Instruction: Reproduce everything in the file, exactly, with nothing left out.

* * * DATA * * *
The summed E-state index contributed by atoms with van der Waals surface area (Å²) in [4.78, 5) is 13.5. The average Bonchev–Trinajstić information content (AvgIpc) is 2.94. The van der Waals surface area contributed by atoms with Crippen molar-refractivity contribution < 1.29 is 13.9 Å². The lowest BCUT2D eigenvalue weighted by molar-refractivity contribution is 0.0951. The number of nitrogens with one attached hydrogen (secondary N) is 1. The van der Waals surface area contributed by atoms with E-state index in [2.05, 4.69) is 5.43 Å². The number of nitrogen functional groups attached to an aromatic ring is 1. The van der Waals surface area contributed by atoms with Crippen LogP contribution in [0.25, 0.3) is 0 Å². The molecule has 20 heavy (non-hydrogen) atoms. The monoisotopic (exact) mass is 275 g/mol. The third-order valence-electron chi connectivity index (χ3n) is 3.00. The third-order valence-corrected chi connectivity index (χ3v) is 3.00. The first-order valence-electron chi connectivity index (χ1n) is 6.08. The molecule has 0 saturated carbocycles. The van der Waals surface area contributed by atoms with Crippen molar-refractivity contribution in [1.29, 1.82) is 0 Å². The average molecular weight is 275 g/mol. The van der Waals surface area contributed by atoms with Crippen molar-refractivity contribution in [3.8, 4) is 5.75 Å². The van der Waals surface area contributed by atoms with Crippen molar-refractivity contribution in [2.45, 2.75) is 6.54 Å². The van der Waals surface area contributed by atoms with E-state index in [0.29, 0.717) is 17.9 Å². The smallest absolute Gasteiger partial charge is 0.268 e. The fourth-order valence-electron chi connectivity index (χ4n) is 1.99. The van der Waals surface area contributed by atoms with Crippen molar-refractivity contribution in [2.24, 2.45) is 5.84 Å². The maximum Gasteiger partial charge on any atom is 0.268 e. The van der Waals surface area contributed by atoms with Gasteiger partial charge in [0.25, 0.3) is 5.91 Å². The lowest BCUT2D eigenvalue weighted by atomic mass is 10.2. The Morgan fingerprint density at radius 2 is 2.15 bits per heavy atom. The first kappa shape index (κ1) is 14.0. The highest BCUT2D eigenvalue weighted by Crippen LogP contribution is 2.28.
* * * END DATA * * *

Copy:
The summed E-state index contributed by atoms with van der Waals surface area (Å²) in [4.78, 5) is 13.5. The average Bonchev–Trinajstić information content (AvgIpc) is 2.94. The van der Waals surface area contributed by atoms with Crippen molar-refractivity contribution < 1.29 is 13.9 Å². The lowest BCUT2D eigenvalue weighted by molar-refractivity contribution is 0.0951. The number of nitrogens with one attached hydrogen (secondary N) is 1. The van der Waals surface area contributed by atoms with E-state index in [2.05, 4.69) is 5.43 Å². The number of nitrogen functional groups attached to an aromatic ring is 1. The van der Waals surface area contributed by atoms with Crippen LogP contribution in [0.25, 0.3) is 0 Å². The molecule has 20 heavy (non-hydrogen) atoms. The monoisotopic (exact) mass is 275 g/mol. The third-order valence-electron chi connectivity index (χ3n) is 3.00. The third-order valence-corrected chi connectivity index (χ3v) is 3.00. The first-order valence-electron chi connectivity index (χ1n) is 6.08. The molecule has 0 saturated carbocycles. The van der Waals surface area contributed by atoms with Crippen molar-refractivity contribution in [1.29, 1.82) is 0 Å². The average molecular weight is 275 g/mol. The van der Waals surface area contributed by atoms with Crippen molar-refractivity contribution in [3.8, 4) is 5.75 Å². The van der Waals surface area contributed by atoms with Crippen molar-refractivity contribution in [2.45, 2.75) is 6.54 Å². The van der Waals surface area contributed by atoms with E-state index in [0.29, 0.717) is 17.9 Å². The smallest absolute Gasteiger partial charge is 0.268 e. The fourth-order valence-electron chi connectivity index (χ4n) is 1.99. The van der Waals surface area contributed by atoms with Crippen molar-refractivity contribution in [2.24, 2.45) is 5.84 Å². The maximum Gasteiger partial charge on any atom is 0.268 e. The van der Waals surface area contributed by atoms with Gasteiger partial charge in [0.25, 0.3) is 5.91 Å². The lowest BCUT2D eigenvalue weighted by atomic mass is 10.2. The Morgan fingerprint density at radius 2 is 2.15 bits per heavy atom. The first kappa shape index (κ1) is 14.0. The highest BCUT2D eigenvalue weighted by Crippen LogP contribution is 2.28.